The word "barnstorming" arose from old vaudeville days when shows went on the road and were willing and eager to play anywhere -- even in a barn. Baseball teams had done it since the 1860s, and Babe Ruth was a big fan of this fun and moneymaking off-season prospect.
Albert G. Spalding had led a world-wide barnstorming expedition in the 1870s. It was a great way to make extra money without hard work. Fans who couldn't normally see major league players loved the games, the players had fun playing them, and all seemed to work out well. In fact, the first "World Series," in the 1880s, was just such postseason baseball tours.
However, by 1914 owners weren't so keen on the idea. First, they didn't make any money on the deal; the players did. Second, the players might get hurt. Barnstorming also diminished the importance of their own official post-season championships, as the two pennant winners could sign up with local promoters to "replay the World Series" on tiny fields across the country. However, no one from organized baseball had stepped forward to enforce the rule stringently.
Baseball Commissioner Landis
Enter Judge Kenesaw Mountain Landis. Landis, a federal judge without a genuine law degree (not uncommon at the time), was a braggadocio "enemy of the trusts," whose rulings were usually overturned by higher courts.
The judge, who loved baseball, had heard the Federal League's suit against the majors and judiciously refused to make a ruling until the Feds collapsed under their own weight. His inaction earned Landis the undying gratitude of the major league owners.
When the "Black Sox" scandal broke in 1920, mutally destructive strife among the owners kept them from taking forceful action. So they appointed Judge Landis to the post of Commissioner and gave him supreme power to act in the best interest of the game.
Landis certainly looked the part, with the craggy, imperious visage and stern, morally inspired, withering stare. He took the owners at their word: He did whatever he felt was best for baseball. He tossed eight members of the suspected (but not convicted) White Sox out of the game forever.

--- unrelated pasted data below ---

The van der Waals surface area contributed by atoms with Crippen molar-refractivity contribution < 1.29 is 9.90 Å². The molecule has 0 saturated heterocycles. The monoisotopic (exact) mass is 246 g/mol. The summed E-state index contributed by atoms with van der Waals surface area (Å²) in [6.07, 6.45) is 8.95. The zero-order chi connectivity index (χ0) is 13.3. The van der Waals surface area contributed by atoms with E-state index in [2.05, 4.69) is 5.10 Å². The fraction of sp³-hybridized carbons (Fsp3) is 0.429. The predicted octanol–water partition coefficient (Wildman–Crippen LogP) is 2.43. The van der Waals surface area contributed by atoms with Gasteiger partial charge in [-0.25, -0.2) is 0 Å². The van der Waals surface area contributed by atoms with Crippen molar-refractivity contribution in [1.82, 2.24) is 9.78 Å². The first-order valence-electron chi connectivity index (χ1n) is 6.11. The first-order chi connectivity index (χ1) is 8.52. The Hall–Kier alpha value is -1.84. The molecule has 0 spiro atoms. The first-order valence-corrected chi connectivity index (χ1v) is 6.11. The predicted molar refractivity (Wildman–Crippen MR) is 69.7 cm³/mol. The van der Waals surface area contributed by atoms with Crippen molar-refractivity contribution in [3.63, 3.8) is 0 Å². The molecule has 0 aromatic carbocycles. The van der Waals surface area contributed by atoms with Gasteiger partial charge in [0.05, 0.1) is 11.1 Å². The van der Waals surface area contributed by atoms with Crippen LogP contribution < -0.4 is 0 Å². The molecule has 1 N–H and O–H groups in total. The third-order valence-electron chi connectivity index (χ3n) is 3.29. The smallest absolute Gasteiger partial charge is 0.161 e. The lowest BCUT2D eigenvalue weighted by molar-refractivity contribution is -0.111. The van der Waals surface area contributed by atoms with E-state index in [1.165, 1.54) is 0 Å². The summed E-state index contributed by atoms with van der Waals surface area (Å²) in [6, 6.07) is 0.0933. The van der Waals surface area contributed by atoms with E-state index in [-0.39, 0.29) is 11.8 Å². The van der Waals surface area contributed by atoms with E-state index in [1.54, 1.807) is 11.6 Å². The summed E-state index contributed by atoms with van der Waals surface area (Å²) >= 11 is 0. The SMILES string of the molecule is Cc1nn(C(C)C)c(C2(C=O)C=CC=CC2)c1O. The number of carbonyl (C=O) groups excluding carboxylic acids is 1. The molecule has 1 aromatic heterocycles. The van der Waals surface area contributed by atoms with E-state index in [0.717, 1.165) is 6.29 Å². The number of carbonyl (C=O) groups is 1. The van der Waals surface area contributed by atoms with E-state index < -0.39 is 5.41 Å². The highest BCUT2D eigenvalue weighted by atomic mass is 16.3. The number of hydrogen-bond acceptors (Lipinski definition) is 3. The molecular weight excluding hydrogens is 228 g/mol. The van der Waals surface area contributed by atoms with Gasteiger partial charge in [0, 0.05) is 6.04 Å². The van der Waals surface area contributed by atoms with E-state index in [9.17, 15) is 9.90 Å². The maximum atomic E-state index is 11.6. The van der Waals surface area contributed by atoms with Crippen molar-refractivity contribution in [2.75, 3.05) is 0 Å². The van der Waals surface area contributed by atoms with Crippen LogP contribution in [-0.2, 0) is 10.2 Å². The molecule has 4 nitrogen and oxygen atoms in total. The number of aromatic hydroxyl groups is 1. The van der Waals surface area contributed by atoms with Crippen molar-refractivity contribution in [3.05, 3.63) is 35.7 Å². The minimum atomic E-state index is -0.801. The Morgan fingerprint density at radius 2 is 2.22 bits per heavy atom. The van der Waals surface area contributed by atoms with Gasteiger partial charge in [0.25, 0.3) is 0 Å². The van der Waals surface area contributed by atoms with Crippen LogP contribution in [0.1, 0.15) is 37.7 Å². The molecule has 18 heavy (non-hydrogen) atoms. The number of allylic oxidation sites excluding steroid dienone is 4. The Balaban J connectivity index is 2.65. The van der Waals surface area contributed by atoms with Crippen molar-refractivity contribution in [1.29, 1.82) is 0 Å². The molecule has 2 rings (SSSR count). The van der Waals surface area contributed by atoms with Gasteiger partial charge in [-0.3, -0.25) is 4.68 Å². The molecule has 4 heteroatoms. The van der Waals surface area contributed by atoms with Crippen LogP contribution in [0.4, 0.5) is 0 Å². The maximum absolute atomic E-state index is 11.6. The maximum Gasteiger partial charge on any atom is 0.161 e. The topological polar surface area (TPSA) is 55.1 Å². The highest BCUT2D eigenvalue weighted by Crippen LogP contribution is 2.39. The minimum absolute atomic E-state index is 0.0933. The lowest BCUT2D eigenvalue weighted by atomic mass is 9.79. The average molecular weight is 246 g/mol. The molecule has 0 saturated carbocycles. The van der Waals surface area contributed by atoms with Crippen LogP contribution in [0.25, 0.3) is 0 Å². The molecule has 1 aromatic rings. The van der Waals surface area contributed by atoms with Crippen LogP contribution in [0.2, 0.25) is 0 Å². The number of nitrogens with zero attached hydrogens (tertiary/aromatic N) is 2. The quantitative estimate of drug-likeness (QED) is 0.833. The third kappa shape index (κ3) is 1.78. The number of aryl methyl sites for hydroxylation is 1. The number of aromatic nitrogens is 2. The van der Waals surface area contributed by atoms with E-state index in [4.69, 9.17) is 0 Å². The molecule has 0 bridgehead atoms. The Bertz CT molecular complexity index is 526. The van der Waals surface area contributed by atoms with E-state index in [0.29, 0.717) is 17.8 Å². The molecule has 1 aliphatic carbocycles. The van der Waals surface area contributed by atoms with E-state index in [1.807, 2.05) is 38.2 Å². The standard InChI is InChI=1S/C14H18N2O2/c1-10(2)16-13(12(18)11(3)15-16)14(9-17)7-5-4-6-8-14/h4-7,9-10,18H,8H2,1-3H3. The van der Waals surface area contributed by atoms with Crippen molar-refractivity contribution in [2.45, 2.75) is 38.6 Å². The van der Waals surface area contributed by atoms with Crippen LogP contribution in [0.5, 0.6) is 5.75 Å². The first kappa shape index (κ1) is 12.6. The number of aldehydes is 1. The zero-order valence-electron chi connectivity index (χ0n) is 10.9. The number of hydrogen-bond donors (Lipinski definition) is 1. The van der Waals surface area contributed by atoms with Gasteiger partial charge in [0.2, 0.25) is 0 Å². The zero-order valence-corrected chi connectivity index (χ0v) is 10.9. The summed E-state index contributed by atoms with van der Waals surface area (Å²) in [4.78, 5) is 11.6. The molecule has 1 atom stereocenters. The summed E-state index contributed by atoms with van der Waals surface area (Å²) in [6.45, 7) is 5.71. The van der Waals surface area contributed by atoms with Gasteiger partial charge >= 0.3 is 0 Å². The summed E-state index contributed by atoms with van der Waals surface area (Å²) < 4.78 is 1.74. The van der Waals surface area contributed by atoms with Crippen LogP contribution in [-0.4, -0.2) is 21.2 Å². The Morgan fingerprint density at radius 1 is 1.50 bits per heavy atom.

Other players who brought with them the slightest whiff of improper behavior were dismissed. Even owners felt his wrath; he ordered Charles Stoneham and John McGraw to sell off their gambling interests.
Landis vs. Ruth
When Commissioner Landis heard that Ruth, Bob Meusel, and a few others were planning to take their show on the road, he acted instantly, calling Ruth to command that he stay home. Ruth, not surprisingly, refused. He was on his way to catch the train that would take him to Buffalo, first stop in the tour.
"Oh, you are, are you? That's just fine. But if you do, it will be the sorriest thing you ever did in baseball," the enraged judge shouted before he slammed down the receiver. He proceeded to rail at length about the young Ruth's boldness in gutter language.
Landis saw the World Series as his domain, and he desperately needed to establish the legitimacy of that Series as a championship, not just another exhibition. Anyone trying to challenge that was defying him personally.
Ruth wasn't intimidated. What could Landis do -- refuse to pay him his World Series share? The fact is, playing the World Series cost Babe Ruth money. A good barnstorming tour could put $25,000 in his pocket.
Landis laid down the law in frighteningly direct terms: "This case resolves itself into a question of who is the biggest man in baseball, the Commissioner or the player who makes the most home runs." Ruth's bosses, Huston and Ruppert, quietly concurred with the chief.
The tour didn't make much money. Bad weather rained out many games. Other cities feared Landis's wrath and cancelled. Many minor league teams, also cowed by the commissioner, forbade the barnstormers to use their fields.